The demographics of the UK population are changing and so is the need for health care. In this Health Policy, we explore the current health of the population, the changing health needs, and future threats to health. Relative to other high-income countries, the UK is lagging on many health outcomes, such as life expectancy and infant mortality, and there is a growing burden of mental illness. Successes exist, such as the striking improvements in oral health, but inequalities in health persist as well. The growth of the ageing population relative to the working-age population, the rise of multimorbidity, and persistent health inequalities, particularly for preventable illness, are all issues that the National Health Service (NHS) will face in the years to come. Meeting the challenges of the future will require an increased focus on health promotion and disease prevention, involving a more concerted effort to understand and tackle the multiple social, environmental, and economic factors that lie at the heart of health inequalities. The immediate priority of the NHS will be to mitigate the wider and long-term health consequences of the COVID-19 pandemic, but it must also strengthen its resilience to reduce the impact of other threats to health, such as the UK leaving the EU, climate change, and antimicrobial resistance.


Subject(s)
Delivery of Health Care/trends , Demography/trends , State Medicine/organization & administration , Aging , COVID-19 , Cost of Illness , Healthcare Disparities/trends , Humans , Life Expectancy , Maternal-Child Health Services , Mental Health , Multimorbidity/trends , Oral Health/trends , State Medicine/trends , United Kingdom/epidemiology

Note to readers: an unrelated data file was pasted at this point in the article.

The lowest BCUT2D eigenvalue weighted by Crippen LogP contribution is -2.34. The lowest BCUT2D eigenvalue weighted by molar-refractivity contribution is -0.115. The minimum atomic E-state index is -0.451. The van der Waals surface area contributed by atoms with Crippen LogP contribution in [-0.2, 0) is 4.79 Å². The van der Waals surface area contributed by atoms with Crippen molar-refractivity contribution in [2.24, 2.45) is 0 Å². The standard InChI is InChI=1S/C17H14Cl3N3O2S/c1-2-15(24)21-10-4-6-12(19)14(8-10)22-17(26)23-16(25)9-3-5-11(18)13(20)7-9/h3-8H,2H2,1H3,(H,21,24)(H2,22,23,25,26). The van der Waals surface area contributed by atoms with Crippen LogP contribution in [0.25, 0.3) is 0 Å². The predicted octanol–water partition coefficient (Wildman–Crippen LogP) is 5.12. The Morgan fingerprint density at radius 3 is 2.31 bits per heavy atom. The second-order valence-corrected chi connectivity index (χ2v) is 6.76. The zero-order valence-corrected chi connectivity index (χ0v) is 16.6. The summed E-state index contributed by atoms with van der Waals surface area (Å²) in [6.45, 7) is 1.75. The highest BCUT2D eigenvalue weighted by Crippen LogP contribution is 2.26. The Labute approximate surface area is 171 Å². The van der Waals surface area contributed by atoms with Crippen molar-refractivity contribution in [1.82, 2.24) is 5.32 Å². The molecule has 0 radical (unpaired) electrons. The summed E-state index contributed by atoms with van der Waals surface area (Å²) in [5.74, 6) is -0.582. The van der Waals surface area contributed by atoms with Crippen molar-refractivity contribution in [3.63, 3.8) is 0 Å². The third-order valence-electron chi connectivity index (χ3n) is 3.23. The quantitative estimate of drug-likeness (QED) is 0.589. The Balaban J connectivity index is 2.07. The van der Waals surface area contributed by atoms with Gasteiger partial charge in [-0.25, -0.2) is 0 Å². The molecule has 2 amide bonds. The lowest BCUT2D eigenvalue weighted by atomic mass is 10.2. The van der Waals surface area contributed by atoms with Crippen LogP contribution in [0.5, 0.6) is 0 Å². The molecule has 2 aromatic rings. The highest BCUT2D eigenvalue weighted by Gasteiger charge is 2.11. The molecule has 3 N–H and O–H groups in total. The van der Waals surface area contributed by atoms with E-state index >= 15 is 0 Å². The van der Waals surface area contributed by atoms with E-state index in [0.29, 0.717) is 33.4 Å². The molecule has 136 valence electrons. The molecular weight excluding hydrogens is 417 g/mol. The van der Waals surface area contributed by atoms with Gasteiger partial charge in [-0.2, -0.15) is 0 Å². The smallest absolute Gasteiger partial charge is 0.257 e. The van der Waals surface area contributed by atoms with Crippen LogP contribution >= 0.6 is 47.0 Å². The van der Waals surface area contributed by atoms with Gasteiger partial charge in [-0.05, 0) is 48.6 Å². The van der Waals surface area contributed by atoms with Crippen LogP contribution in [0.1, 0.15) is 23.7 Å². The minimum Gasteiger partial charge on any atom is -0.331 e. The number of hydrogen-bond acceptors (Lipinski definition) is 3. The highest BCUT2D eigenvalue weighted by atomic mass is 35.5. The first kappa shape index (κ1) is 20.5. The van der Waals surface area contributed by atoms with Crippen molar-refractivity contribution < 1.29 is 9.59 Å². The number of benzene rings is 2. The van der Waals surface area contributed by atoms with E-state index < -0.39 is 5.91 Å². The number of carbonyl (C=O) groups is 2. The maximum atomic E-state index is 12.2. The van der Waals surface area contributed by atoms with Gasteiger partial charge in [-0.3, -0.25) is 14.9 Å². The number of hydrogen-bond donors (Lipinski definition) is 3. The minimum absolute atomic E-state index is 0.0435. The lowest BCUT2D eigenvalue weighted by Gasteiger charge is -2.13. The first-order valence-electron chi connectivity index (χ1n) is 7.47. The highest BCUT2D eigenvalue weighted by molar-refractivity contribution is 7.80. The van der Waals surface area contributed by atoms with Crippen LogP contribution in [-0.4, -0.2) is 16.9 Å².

9.
J Epidemiol Community Health ; 75(3): 209-212, 2021 03.
Article in English | MEDLINE | ID: covidwho-842437

ABSTRACT

This paper reflects concerns that funding and attention should be expanded from the important focus on those suffering and dying from COVID-19, and the safety and resources of healthcare professionals, to address wider questions on the (unequal) health and well-being impacts of COVID-19 and associated response measures. While immediate priorities such as those outlined in the WHO research agenda are undoubtedly important, additional urgent questions must be addressed. These include questions focused on (1) the non-virus impacts of preparing health and social care systems to cope with COVID-19 and (2) the health effects mediated by the educational, economic and social injuries sustained during the pandemic. Long-term, sustained and co-ordinated interdisciplinary research funding will be needed to address the long-lasting impacts of COVID-19 and its response measures.


Subject(s)
COVID-19/prevention & control , Health Planning/organization & administration , Health Policy , Health Services Research/organization & administration , Healthcare Disparities , Pandemics/prevention & control , Adaptation, Psychological , COVID-19/psychology , Health Personnel , Humans , Population Health , Public Health , SARS-CoV-2 , Social Class